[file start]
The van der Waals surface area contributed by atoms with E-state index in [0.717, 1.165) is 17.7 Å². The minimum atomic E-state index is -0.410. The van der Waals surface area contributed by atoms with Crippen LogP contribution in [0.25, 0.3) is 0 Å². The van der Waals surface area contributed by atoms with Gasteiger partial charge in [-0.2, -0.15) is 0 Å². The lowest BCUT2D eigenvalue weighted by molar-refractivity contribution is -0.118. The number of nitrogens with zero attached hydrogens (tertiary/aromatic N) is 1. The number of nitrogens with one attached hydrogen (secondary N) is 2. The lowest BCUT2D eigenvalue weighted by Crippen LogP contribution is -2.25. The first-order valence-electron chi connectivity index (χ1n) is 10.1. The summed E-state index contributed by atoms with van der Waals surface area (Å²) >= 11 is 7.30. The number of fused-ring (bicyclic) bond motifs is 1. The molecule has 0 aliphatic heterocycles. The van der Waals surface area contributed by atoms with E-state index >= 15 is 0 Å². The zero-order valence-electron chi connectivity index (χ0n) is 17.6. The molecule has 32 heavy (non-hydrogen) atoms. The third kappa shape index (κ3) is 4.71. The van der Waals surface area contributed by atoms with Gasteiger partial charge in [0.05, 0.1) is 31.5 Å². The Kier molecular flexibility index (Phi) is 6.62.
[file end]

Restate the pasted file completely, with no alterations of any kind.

The van der Waals surface area contributed by atoms with E-state index in [0.717, 1.165) is 17.7 Å². The minimum atomic E-state index is -0.410. The van der Waals surface area contributed by atoms with Crippen LogP contribution in [0.25, 0.3) is 0 Å². The van der Waals surface area contributed by atoms with Gasteiger partial charge in [-0.2, -0.15) is 0 Å². The lowest BCUT2D eigenvalue weighted by molar-refractivity contribution is -0.118. The number of nitrogens with zero attached hydrogens (tertiary/aromatic N) is 1. The number of nitrogens with one attached hydrogen (secondary N) is 2. The lowest BCUT2D eigenvalue weighted by Crippen LogP contribution is -2.25. The first-order valence-electron chi connectivity index (χ1n) is 10.1. The summed E-state index contributed by atoms with van der Waals surface area (Å²) >= 11 is 7.30. The number of fused-ring (bicyclic) bond motifs is 1. The molecule has 0 aliphatic heterocycles. The van der Waals surface area contributed by atoms with E-state index >= 15 is 0 Å². The zero-order valence-electron chi connectivity index (χ0n) is 17.6. The molecule has 32 heavy (non-hydrogen) atoms. The third kappa shape index (κ3) is 4.71. The van der Waals surface area contributed by atoms with Gasteiger partial charge in [0.05, 0.1) is 31.5 Å². The Kier molecular flexibility index (Phi) is 6.62.